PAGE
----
Then Evan looked at his plate, the food all eaten now, and from the look in his eyes, she knew he was going to talk about what had happened months ago.

“I saw it on their face before they even saw you,” Evan said.

“Saw what?”

“They just wanted to…fuck somebody.  Not necessarily sex, but fuck somebody up.”

“You could see that in their face?”

“I can see those things.”

She smiled, then placed her hands on top of his, their eyes meeting.

“You’re a good man.”

Evan hung his head.  Her words had triggered a small chain reaction in his head, and it was like somebody stepping on his neck while he was down.

“I don’t know about that.”

“I do.  I know it like I know how to breathe.”

Evan was quiet for a long time.  Part of him was savoring it, because he’d waited a long time to hear that, but part of him was ashamed, because he knew what lay in his future.

“Well, I have to confess something,” Evan finally said.  “Lately, I’ve been having bad thoughts.  I’m sorry, I just feel I can be honest with you.”

She squeezed his hands.

“Yes, but you’re capable of such good things.  Don’t worry about it.”

“Seriously, I’m not always good.  A few months ago, I made a compromise, and ever since, it’s affected everything that I do.”

“What kind of compromise?”

“In my job, we’re cheating people.”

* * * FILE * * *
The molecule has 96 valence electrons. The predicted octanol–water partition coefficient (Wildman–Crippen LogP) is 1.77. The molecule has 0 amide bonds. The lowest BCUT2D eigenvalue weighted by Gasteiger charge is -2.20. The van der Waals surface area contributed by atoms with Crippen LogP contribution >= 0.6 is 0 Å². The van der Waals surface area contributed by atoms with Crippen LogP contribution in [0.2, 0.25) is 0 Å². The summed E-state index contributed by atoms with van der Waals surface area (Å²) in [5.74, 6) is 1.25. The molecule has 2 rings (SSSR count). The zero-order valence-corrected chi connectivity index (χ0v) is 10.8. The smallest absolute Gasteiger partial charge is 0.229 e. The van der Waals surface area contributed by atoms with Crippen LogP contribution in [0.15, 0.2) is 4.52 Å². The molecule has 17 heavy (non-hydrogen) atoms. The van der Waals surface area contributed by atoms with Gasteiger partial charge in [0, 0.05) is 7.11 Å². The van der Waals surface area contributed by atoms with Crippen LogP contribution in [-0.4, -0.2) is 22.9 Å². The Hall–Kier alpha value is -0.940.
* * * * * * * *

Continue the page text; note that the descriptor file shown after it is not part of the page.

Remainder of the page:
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Lilibeth stared at him.  She was weighing and considering.  Finally, she lowered her voice and leaned in.

“Well, I have a confession, too.  In my job, we cheat people, too.”

“Trust me, we’re bigger cheaters than you.”

“Well listen, Evan, you know that this is the city of bad thoughts.”

“Sometimes, it seems like the only way to be good is to be bad.”

Evan looked at her hands again.  She didn’t paint her nails.  She didn’t grow them long, like some girls who wore lavender silk blouses and too-short skirts.

“You were good that evening,” she said.  “I know that you’re capable of being good.”

“It’s confusing.  What I’m saying is that maybe I don’t want to be good.”

“You’re not going to rape anybody, are you?”

Evan smiled.

“I’m not the raping kind.”

“Well then.”

Φ

They went over to the Bellagio and looked at the fountains.  Then they went inside and looked at all the Monet colors.  It was the most beautiful spot in all of Vegas, he told her.

“I like to just sit here for an hour or two sometimes,” Evan said.

“I know what you mean.”

“You don’t have to spend anything to be here.  You can be poor and still sit here and enjoy all the colors.  Sometimes, that’s all I need to be happy, is colors.”

“It’s so simple sometimes, isn’t it?”

Evan thought, There is no REWIND button on life, although he certainly wished he could play this back again and again.

 

Φ

By 1 am, they were at her apartment, slumped back on a dark leather sofa, Miles Davis playing in the background, and eating Ben & Jerry’s out of the carton, two spoons.  From the kitchen, she called out.